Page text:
It was in the outer movements, though, where Rattle’s own interpretation was most consistently persuasive. The huge, sprawling first unfolded with organic logic, all of its sudden, dramatic shifts realized with breathtaking precision. Throughout, Rattle followed and drew out the melodic line wherever it went. And, because of the excellence of the Berliners’ overall ensemble, you could hear everything he called for plus so many of the details in Mahler’s visionary scoring, from the rattle of col legno strings to the delicate harp writing before the movement’s final section (that’s almost always covered) to the stereophonic effects written into the piece (and ably realized by seating the violins across the podium from one another).
The finale tends to be a bit of a structural jumble regardless of who’s on the podium. So it was on Friday, though it was impressive how Rattle shaped each of the chorale ritornellos as they appeared, usually easing into them instead of attacking them head-on. This approach resulted in a particularly effective separation from the burly, rustic sections that surround them and gave the movement a truly Wagnerian character: I’ve not previously heard it sounding so closely related to Die Meistersinger as in this performance. And, again, he brought out copious subtleties in Mahler’s scoring (including an especially vigorous double bass line towards the movement’s beginning).
What to make of the Symphony’s last five or so minutes is an open question. Rattle’s interpretation didn’t answer so much as it embraced in a bear hug the ambiguities present in the two contrasting types of music. Sonically, it was thrilling. Expressively, the last bars marked the triumph of blazing light over the threat of darkness. On a night when such an idea needed to be reinforced, it made for a rousing conclusion to an exceptional evening.
Friday’s concert began with Pierre Boulez’s Éclat, an eight-minute-long study of sonority for fifteen solo instruments (some of which, like guitar and mandolin, are also heard in Mahler’s Seventh). Programmatically, placing the Boulez first made lots of sense: his writing is one logical end of Mahler’s iridescent handling of the orchestra some sixty years on.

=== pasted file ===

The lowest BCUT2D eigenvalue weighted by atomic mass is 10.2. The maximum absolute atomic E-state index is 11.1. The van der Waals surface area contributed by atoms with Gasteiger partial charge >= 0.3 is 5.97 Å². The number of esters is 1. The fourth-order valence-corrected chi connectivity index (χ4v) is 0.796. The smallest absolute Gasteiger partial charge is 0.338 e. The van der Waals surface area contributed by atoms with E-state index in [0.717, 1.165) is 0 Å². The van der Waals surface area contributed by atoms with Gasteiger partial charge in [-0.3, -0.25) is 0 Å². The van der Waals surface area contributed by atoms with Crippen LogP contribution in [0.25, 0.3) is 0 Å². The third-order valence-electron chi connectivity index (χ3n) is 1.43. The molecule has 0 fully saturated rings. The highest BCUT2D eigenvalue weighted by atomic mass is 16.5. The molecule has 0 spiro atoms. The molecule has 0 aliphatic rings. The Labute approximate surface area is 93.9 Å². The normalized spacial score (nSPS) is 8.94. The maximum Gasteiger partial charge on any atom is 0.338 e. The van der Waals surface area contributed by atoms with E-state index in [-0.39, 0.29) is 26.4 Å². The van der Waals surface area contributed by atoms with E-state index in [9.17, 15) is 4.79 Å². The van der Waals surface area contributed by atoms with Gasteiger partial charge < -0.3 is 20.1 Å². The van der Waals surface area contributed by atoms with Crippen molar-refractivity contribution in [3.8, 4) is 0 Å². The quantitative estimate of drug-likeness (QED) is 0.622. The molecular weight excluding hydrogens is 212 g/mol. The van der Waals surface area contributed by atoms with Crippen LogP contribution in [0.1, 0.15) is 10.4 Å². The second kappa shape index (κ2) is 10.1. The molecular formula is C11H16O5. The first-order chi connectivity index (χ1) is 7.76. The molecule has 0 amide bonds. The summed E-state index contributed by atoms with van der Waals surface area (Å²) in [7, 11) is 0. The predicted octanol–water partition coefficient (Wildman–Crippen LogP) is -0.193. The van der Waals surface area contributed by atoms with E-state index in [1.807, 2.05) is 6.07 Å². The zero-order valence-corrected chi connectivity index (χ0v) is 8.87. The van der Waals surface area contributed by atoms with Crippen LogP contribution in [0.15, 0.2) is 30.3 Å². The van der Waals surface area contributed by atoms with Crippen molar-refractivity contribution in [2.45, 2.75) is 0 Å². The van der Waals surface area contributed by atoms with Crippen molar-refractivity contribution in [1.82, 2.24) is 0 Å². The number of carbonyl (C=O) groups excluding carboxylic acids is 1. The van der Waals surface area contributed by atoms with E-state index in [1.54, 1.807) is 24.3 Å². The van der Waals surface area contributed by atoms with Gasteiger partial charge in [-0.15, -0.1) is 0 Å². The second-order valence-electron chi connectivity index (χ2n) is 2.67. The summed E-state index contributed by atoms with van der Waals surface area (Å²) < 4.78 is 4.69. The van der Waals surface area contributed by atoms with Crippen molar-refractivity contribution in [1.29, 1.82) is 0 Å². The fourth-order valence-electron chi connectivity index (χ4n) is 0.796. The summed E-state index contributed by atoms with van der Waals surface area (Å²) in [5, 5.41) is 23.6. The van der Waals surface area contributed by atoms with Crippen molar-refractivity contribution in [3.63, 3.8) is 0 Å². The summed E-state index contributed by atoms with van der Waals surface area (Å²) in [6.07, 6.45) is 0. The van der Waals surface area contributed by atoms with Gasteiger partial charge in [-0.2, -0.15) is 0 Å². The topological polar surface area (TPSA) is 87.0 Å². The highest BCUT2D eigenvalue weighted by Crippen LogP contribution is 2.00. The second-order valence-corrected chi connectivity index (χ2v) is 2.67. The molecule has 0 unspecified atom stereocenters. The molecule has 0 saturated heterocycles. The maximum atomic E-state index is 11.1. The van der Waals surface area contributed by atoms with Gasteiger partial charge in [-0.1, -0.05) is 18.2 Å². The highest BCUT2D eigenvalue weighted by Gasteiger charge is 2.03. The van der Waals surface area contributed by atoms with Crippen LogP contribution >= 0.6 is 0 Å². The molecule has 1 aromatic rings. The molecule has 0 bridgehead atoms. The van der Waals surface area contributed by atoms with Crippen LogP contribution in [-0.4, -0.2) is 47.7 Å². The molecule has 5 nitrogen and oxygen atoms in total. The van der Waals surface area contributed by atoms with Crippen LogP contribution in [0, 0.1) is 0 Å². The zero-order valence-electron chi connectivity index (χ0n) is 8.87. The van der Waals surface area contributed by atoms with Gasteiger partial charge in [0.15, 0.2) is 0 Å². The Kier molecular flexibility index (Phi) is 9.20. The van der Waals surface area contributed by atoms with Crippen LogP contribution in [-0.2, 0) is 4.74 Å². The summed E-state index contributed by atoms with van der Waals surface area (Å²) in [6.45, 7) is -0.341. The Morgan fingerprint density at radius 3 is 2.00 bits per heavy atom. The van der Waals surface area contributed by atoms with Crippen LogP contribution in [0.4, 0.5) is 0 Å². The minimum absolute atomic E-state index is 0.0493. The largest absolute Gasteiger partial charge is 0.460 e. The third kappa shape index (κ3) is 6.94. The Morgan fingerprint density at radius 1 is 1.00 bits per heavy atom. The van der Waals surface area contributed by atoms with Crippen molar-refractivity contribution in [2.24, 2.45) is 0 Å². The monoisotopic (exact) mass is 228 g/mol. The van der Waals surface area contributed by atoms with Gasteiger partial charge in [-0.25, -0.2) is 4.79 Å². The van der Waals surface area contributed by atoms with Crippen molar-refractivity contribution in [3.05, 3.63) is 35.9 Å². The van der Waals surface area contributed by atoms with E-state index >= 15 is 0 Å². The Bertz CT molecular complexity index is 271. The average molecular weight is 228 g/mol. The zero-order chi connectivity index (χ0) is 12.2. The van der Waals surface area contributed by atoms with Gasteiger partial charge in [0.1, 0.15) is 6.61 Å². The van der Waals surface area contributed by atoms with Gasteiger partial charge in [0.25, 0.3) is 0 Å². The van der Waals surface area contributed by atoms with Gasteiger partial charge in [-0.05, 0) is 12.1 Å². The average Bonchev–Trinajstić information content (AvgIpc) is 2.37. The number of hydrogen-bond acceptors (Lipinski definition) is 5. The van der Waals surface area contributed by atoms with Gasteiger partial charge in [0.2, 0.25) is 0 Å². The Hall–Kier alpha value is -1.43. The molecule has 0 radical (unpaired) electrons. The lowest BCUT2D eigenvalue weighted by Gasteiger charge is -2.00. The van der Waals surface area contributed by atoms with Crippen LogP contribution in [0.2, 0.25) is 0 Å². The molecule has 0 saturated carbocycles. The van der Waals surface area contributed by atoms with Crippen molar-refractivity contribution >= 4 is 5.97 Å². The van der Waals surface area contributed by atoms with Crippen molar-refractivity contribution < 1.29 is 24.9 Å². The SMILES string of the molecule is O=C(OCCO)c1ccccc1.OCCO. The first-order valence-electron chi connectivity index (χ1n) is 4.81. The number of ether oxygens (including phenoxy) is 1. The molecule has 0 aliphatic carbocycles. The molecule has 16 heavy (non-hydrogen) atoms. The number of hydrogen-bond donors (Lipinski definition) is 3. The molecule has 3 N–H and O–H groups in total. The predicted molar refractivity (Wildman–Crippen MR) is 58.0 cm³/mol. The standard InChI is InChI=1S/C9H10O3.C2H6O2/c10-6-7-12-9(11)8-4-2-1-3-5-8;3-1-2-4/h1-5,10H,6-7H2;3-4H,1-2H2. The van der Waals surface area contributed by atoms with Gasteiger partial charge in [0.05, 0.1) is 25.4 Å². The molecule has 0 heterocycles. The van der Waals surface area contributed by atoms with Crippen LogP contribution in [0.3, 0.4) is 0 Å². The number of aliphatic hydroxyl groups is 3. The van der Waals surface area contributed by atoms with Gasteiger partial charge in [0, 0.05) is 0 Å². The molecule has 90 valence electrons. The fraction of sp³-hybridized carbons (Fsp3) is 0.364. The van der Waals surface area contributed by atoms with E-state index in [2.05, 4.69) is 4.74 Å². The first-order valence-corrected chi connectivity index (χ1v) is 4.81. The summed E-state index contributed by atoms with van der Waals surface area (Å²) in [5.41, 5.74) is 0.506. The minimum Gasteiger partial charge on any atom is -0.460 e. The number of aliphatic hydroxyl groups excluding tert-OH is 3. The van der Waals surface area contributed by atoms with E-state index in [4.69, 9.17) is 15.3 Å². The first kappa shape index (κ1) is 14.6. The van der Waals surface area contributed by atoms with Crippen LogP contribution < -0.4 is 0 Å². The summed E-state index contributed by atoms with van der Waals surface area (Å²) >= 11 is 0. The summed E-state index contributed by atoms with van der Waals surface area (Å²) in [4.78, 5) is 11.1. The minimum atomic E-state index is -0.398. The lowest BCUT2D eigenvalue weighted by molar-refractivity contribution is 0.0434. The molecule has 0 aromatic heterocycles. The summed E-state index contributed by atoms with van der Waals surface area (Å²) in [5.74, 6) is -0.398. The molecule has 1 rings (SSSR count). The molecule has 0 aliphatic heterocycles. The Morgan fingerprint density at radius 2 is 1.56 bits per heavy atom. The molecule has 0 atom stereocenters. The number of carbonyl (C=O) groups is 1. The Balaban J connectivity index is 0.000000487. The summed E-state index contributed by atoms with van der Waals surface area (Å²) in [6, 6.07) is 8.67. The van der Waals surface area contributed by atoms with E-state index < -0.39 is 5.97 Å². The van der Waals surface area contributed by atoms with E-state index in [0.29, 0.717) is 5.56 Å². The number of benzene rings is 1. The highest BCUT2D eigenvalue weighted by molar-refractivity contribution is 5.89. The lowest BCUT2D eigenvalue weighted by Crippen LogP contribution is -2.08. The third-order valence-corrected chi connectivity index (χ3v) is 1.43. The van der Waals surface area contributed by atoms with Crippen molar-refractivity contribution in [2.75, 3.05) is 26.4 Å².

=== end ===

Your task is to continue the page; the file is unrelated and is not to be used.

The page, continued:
And hearing less-than-ten-minute installments of Boulez can be a perfectly sufficient dose. Even so, like more than a few his scores, Éclat is a bit too rigorous for its own good. Its opening section and the last two or so stand out by way of, first, establishing the overall sound world and harmonic environment, and, in the latter, providing a welcome contrast and dramatic finish. Would that there were more moments of free, illogical invention over Éclat’s middle three or four minutes, though.
Still, Friday’s performance was as convincing and engaged as you’re likely to hear it and the sold-out crowd at Symphony Hall was none too shy about rewarding the Berliners’ playing with warm applause.
This week’s concert marked the final time Rattle will appear in Boston with the BPO as its chief conductor. He becomes music director of the London Symphony (LSO) next fall and steps down from his German post in 2018. Let’s hope it’s less than seven years before he brings the LSO to Boston – and equally soon before these extraordinary Berliners come back to town with their new director, Kirill Petrenko.
Jonathan Blumhofer is a composer and violist who has been active in the greater Boston area since 2004. His music has received numerous awards and been performed by various ensembles, including the American Composers Orchestra, Kiev Philharmonic, Camerata Chicago, Xanthos Ensemble, and Juventas New Music Group. Since receiving his doctorate from Boston University in 2010, Jon has taught at Clark University, Worcester Polytechnic Institute, and online for the University of Phoenix, in addition to writing music criticism for the Worcester Telegram & Gazette.